Interlude 2: The Wire and the Event

I know that I probably watch too much TV, in fact, I once watched the whole first series of 24 in 18 hours, but when it comes to The Wire, I don’t think I could ever watch too much of it. The genre of cop drama/crime thriller has never been one to enthral me that much but this is a whole new ball game. Not only is it brilliantly written, with complex story lines that intertwine and then diverge with the single pull of a trigger, but it typifies the complexity of the urban in a way that very few urban geography textbooks or journal articles can.

If you have not seen The Wire then you should. If you are and have not seen season 3 yet then stop reading, it is far too good to be spoiled by this lowly blog. The reason I have singled out season 3 is because of it’s covert nod in the general direction of poststructural dialectics. A synopsis of the series is provided in the video below:

In season 3, we are properly introduced to Major Howard Colvin, a policeman coming toward the end of his tenure, looking forward to retirement. He hatches a plot to move all the street drug trafficking of the streets of Baltimore to three ‘safe zones’ in the Western district, where he then proceeds to let the drug dealers deal freely, turning a blind eye. All the time, in the rest of the Western district, he implements a zero-tolerance rule on any drug dealing on ‘the corners’. The resulting ‘free zones’ are by no means pretty, but they do succeed in helping the crime statistics drop for the rest of the Western district.

During this ‘experiment’ as Major Colvin refers to it, there is a mayoral race, with a white mayoral candidate – Thomas Carcetti, running against the black mayor incumbent, Clarence Royce. The ongoing drug feud between the ‘Barksdale crew’ and a new drug dealer, ‘Marlow Stanfield’ occupies the rest of the thematics of season 3.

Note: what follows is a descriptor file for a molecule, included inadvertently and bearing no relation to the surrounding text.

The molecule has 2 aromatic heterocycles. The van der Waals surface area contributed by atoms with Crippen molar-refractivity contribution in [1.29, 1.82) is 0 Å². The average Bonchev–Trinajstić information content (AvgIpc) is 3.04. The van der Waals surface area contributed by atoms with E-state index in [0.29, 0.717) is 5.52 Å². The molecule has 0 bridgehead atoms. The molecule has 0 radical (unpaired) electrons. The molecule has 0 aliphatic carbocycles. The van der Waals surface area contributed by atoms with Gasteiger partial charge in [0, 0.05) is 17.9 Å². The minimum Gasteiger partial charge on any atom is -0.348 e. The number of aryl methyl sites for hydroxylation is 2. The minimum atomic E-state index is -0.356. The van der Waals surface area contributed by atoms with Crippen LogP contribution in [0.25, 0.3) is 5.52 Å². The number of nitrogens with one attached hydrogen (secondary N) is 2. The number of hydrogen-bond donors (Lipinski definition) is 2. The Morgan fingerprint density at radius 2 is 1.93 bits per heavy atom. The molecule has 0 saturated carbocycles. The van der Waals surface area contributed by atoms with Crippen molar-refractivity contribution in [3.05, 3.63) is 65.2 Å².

What unfolds, eventually is that Major Colvin’s experiment, while keeping it under wraps (and in doing so, drives down the crime statistics in the Western district) is eventually found out by the police commissioner, and to turn a phrase, “the shit hits the fan“. Colvin is demoted and then kicked out of the force, the ‘free zones’ are raided, and the mayor and City Hall are left to try and explain away to the media why the city has effectively legalised drugs.Much of the last episode of the series is devoted to various characters reflecting on this ‘event’, with Colvin suggesting that ‘at least he tried something’, with the white mayoral candidate (and eventual winner) Carcetti giving a heartfelt lecture to the police commissioner arguing that while the motives may have been wrong, at least Colvin was trying something new. In echoes of Zizek, it was the “right step in the wrong direction“.

What this series said to me was that it takes monumental events, such as the ‘safe zones’ in Baltimore to effect a reaction from the societal strata we find ourselves enmeshed in. The laws that govern our lands are constantly shifting, and indeed the dynamism of globalisation is an important process to study and be aware of. But the seismic shifts in regulation like that witnessed in series 3 of The Wire are the very catalysts of effecting real change. Alain Badiou’s theorising on the Event has much influence here and in many ways, Colvin’s safe zones could very well be seen as one of Badiou’s ‘Events’.

The pace of change is something that we have become accustomed to in this complex world, so much so that tiptoeing through incremental change can either pass us by (and therefore be erroneously and sometimes harmfully mistaken for stasis), or cause as desire for more irruptive measures.

This, however, should not be read as an excuse for legalising drugs, revolution or any other peremptory strike on society or the economy, merely a lean toward Beckett when he said, “Ever tried. Ever failed. No matter. Try Again. Fail again. Fail better”. Trying to effect ideological change through titanic events that make the world sit up and notice can be detrimental and even harmful, but failing is what humans are good at, but progress cannot be made without it.


  1. Gregory · October 22, 2008

    “Safe Zones” were the first jumping of the shark for The Wire; like in Oz when Cyril O’Reilly ‘gets old’

  2. olimould · October 24, 2008

    That’s pretty much confirmed my point! It takes a ‘jumping the shark moment’ (irruptive event) to effect any notable reaction in society and government these days.

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